Regardless of how a spam is technically defined, we can probably agree it’s unwanted email, and we don’t like it, actually nobody likes it.
In the fight against spam, some organizations use spam traps to find and block spammers. A spam trap is an email address that’s not actively used, but is actively monitored. If a spam trap receives an email, something is rotten in Denmark, because that email address never opted in to receive emails.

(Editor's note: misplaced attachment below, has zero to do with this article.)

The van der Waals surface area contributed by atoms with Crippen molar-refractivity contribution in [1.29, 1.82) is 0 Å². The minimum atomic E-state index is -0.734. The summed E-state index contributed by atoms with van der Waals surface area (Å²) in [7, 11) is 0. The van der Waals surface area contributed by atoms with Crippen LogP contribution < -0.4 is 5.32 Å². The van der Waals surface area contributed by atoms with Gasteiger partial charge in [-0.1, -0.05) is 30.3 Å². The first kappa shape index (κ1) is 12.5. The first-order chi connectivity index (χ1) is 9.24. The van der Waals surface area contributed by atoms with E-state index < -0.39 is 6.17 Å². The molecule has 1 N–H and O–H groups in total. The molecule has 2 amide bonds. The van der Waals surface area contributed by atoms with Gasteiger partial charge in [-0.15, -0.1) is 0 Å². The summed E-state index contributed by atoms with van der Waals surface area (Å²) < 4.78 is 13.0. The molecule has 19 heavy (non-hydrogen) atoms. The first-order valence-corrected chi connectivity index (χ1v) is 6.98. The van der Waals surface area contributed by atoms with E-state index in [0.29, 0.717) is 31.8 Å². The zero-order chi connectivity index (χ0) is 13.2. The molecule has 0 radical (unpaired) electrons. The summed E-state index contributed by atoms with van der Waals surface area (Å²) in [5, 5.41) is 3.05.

There are many, many spam traps out there, and they’re being managed by everyone from big anti-spam organizations like Spamhaus and SURBL, to security companies like TrendMicro and McAfee, to nation-wide ISPs and corporate email servers. As such, the proliferation and proven accuracy of spam traps makes it impossible to ignore alerts when one of our users hits a trap. Our compliance team reaches out to help, but this often evokes the question, “How did a spam trap get on my list?”